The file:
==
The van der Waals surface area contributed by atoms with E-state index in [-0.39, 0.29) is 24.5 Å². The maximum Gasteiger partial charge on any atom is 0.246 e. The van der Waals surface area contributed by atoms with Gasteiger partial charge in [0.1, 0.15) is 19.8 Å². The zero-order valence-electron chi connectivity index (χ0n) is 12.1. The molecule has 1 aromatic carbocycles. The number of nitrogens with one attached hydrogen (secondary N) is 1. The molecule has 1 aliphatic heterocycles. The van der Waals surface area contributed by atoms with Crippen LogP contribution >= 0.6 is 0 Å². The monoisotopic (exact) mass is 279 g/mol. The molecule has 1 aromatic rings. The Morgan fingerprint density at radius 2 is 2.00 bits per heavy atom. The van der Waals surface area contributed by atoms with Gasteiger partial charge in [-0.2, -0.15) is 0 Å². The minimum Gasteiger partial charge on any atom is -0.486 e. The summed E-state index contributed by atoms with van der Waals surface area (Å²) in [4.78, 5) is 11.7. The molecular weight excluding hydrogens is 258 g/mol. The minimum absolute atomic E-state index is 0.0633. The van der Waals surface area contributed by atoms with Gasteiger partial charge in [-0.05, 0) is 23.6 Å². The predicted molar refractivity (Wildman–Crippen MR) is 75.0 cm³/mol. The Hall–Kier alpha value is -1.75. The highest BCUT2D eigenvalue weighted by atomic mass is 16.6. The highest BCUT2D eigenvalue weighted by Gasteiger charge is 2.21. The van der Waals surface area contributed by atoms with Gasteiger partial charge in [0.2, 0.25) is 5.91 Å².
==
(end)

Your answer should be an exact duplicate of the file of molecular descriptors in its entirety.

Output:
The van der Waals surface area contributed by atoms with E-state index in [-0.39, 0.29) is 24.5 Å². The maximum Gasteiger partial charge on any atom is 0.246 e. The van der Waals surface area contributed by atoms with Gasteiger partial charge in [0.1, 0.15) is 19.8 Å². The zero-order valence-electron chi connectivity index (χ0n) is 12.1. The molecule has 1 aromatic carbocycles. The number of nitrogens with one attached hydrogen (secondary N) is 1. The molecule has 1 aliphatic heterocycles. The van der Waals surface area contributed by atoms with Crippen LogP contribution >= 0.6 is 0 Å². The monoisotopic (exact) mass is 279 g/mol. The molecule has 1 aromatic rings. The Morgan fingerprint density at radius 2 is 2.00 bits per heavy atom. The van der Waals surface area contributed by atoms with Gasteiger partial charge in [-0.2, -0.15) is 0 Å². The minimum Gasteiger partial charge on any atom is -0.486 e. The summed E-state index contributed by atoms with van der Waals surface area (Å²) in [4.78, 5) is 11.7. The molecular weight excluding hydrogens is 258 g/mol. The minimum absolute atomic E-state index is 0.0633. The van der Waals surface area contributed by atoms with Gasteiger partial charge in [-0.05, 0) is 23.6 Å². The predicted molar refractivity (Wildman–Crippen MR) is 75.0 cm³/mol. The Hall–Kier alpha value is -1.75. The highest BCUT2D eigenvalue weighted by atomic mass is 16.6. The highest BCUT2D eigenvalue weighted by Gasteiger charge is 2.21. The van der Waals surface area contributed by atoms with Gasteiger partial charge in [0.2, 0.25) is 5.91 Å².